Subscribe

* indicates required

Explore MVALAW.COM

Posts in Patents.

On May 26, 2015, the U.S. Supreme Court issued its decision in Commil USA LLC v. Cisco Systems, Inc., 575 U. S. ____ ( 2015), rejecting the Federal Circuit Court of Appeals’ recognition of a defense to induced patent infringement claims based on the good-faith belief that a patent is invalid.  The Federal Circuit Court of Appeals decision had vacated Commil’s multi-million dollar award ($63.7 million in damages and $10.3 million in interest) against Cisco Systems, Inc. and required a third trial to consider Cisco’s good-faith defense to Commil’s induced infringement claims.  ...

The answer should be a resounding “no,” according to the United States and Commil USA, LLC, the recipient of a multi-million dollar jury award against Cisco Systems, Inc.  Last week, the U.S. Supreme Court heard arguments in Commil USA, LLC v. Cisco Systems, Inc. (No. 13-896), which probes whether one who induces infringement of another’s patent can avoid liability under 35 U.S.C. § 271(b) of the Patent Act by claiming that they had a good-faith belief that the patent at issue was invalid.  Recall from our previous discussion, Commil won a jury verdict against Cisco for $74 million ...

Big Day for Patent Holders: U.S. Supreme Court to Decide if Good-Faith Defense to Induced Patent Infringement Survives

Imagine that you are fighting to enforce your valid patents and after winning two jury verdicts you feel vindicated by the $74 million award you have been granted for the defendant’s role in inducing the infringement…then the appellate court says “try again,” because the defendant believed in good-faith that the patent was invalid.  Today you may get to wake up from this daydream, but this is the real-world scenario from which Commil USA LLC is seeking relief in the U.S. Supreme Court.  On December 5th, the High Court agreed to hear Commil’s appeal challenging the Federal ...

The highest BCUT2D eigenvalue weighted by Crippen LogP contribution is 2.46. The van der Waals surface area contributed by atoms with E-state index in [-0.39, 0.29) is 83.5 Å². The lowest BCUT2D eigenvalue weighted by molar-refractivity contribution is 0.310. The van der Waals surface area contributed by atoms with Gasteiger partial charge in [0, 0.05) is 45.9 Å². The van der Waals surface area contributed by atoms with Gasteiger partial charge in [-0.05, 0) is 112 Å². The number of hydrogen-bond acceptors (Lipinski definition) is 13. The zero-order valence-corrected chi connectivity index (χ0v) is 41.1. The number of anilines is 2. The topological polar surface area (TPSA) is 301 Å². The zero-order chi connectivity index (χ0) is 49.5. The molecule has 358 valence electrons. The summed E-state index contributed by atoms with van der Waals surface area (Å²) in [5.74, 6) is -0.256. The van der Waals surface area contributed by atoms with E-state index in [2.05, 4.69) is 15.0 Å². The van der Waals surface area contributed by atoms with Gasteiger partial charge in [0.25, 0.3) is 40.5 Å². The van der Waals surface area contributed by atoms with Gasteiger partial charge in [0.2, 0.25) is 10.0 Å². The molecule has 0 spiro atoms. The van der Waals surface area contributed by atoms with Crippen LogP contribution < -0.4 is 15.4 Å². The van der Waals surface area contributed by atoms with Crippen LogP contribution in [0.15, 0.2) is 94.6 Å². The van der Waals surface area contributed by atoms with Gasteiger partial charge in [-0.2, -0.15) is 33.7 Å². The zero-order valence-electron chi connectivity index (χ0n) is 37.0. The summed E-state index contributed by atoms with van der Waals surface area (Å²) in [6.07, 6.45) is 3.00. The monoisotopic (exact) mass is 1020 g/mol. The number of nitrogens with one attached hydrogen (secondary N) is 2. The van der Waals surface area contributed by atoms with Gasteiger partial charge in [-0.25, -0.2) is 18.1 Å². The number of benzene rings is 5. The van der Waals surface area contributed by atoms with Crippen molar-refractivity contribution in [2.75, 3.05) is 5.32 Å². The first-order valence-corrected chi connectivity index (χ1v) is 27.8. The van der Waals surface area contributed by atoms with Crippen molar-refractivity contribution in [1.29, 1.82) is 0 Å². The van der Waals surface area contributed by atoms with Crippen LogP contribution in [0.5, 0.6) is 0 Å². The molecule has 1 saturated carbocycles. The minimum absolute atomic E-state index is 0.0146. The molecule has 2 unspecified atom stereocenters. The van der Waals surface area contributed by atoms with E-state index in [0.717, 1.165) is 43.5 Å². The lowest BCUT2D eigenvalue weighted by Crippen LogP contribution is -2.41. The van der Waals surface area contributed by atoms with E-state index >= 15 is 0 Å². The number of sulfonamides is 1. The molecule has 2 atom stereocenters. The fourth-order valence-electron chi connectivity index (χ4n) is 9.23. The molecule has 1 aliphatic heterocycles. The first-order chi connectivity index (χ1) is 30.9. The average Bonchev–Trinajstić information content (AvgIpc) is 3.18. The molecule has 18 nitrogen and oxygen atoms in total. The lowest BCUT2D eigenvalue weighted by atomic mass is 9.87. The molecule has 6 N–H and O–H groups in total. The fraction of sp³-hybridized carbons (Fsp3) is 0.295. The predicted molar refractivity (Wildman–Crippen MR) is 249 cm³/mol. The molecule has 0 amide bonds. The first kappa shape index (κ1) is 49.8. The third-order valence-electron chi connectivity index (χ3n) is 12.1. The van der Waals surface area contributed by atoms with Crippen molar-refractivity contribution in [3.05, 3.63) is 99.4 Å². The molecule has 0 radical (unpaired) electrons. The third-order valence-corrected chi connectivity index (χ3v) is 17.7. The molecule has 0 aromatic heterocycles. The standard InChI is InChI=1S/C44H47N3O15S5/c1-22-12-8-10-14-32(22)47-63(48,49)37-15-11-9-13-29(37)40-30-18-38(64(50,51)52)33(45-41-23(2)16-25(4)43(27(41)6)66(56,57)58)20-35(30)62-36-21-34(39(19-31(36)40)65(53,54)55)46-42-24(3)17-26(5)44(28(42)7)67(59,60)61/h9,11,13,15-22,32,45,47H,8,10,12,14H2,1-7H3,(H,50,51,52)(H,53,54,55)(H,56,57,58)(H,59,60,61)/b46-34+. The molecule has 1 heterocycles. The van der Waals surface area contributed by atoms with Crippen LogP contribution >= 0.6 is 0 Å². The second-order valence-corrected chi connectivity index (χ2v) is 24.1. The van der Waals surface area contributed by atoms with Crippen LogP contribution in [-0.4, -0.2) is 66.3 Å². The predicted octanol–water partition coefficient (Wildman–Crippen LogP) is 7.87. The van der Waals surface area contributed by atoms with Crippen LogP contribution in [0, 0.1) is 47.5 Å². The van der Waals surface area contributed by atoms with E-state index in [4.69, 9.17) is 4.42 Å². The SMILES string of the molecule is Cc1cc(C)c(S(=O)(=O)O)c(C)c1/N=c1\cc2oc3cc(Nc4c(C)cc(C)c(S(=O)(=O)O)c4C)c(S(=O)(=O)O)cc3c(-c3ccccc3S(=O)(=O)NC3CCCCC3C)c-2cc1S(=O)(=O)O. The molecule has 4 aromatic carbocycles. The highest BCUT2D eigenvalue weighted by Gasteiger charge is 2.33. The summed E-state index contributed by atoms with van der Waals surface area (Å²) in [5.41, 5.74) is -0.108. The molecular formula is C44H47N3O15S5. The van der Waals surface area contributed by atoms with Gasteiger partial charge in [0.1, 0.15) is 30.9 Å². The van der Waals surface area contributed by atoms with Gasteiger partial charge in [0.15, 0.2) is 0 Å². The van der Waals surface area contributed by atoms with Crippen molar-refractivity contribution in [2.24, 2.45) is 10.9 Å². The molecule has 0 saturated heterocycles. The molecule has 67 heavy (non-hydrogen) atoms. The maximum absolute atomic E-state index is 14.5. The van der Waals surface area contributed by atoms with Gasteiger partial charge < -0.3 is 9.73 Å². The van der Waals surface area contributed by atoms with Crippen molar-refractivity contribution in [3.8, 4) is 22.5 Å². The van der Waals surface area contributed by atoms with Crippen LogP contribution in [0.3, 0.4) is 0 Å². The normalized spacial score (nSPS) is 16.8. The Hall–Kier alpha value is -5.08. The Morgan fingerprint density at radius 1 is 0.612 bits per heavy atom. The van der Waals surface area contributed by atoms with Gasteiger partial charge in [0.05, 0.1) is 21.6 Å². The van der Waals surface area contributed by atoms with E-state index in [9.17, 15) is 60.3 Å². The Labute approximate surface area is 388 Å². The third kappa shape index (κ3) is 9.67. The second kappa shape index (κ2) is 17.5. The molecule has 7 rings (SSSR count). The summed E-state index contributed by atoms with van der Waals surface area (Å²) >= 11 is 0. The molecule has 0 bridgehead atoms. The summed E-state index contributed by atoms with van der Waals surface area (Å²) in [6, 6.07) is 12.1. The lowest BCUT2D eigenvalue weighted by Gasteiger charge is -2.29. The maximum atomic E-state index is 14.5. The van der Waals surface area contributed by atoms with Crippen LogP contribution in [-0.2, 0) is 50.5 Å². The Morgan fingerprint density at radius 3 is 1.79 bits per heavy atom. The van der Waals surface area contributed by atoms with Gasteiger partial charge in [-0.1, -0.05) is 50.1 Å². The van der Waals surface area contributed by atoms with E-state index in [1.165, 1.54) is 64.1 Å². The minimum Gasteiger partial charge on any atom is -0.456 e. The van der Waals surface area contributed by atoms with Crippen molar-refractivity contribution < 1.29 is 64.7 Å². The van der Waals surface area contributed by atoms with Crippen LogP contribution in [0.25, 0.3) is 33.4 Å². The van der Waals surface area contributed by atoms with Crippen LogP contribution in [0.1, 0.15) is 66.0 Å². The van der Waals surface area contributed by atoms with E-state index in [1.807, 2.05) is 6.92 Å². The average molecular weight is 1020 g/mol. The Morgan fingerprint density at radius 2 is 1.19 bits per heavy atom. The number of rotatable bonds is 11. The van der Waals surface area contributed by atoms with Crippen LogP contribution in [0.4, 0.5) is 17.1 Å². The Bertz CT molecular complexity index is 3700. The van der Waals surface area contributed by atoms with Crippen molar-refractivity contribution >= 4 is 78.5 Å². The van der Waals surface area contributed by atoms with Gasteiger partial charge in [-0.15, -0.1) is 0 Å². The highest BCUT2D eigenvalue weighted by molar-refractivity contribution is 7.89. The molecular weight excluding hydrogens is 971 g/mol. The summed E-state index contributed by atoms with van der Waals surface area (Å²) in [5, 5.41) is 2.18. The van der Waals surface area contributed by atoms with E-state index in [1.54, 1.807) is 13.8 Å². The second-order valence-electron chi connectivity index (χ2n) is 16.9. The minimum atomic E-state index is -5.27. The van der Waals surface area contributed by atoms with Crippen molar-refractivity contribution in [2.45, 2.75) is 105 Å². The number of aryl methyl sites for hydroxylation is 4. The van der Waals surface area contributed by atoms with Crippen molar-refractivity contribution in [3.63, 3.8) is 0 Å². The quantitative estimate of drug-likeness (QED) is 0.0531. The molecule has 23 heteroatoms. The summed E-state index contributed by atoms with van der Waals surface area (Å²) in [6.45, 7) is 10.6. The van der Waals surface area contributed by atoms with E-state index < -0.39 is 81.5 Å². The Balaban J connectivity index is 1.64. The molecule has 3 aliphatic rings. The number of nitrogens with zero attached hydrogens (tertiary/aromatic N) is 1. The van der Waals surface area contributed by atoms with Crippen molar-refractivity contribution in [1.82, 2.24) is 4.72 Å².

House Judiciary Subcommittee Continued Its Review of Intellectual Property Law with Hearings on Copyright Infringement Remedies, The America Invents Act, and IP Policy Goals

The House Judiciary Committee’s Subcommittee on Courts, Intellectual Property and the Internet recently held hearings targeted at further exploring intellectual property laws and policy.  On July 24, the Subcommittee held another hearing in its series that is examining federal copyright laws, this time focusing on remedies for copyright infringement provided under Chapter 5 of Title 17.  This was a follow-up to a previous hearing that focused on the notice and take down provisions of Section 512.  Issues addressed in the July 24 hearing include the creation of a small claims ...

House Subcommittee Approved TROL Act Defining Bad Faith Communications Made During Patent Assertion as Unfair or Deceptive Practices Under the Federal Trade Commission Act

The House Energy & Commerce Committee’s Subcommittee on Commerce, Manufacturing, and Trade considered and approved the Targeting Rogue and Opaque Letters Act of 2014 (“TROL Act”) with a 13-6 vote.  The purpose of the TROL Act is to establish that certain bad faith communications made in connection with the assertion of a United States patent are considered unfair or deceptive acts or practices under section 5(a)(1) of the Federal Trade Commission Act (15 U.S.C. 45(a)(1)).  The Act was passed with minor amendment to the provision that establishes an affirmative defense that ...

North Carolina Abusive Patent Assertions Act (H1032) Makes Its Way Through General Assembly

The 2013 General Assembly convened its 2014 Regular Session on Wednesday, May 14, 2014 with the introduction of House Bill 1032 The Abusive Patent Assertions Act by primary sponsor Representative Tom Murry (Rep).  The Bill also is sponsored by Representatives Conrad, Lambeth, S. Martin, Pittman, Saine, and  Whitmire.  The Act recognizes that the assertion of bad‑faith patent infringement claims poses a threat to North Carolina companies via costly and time-consuming litigation that may impose pressure to settle meritless claims.  The practice also “undermine[s] North ...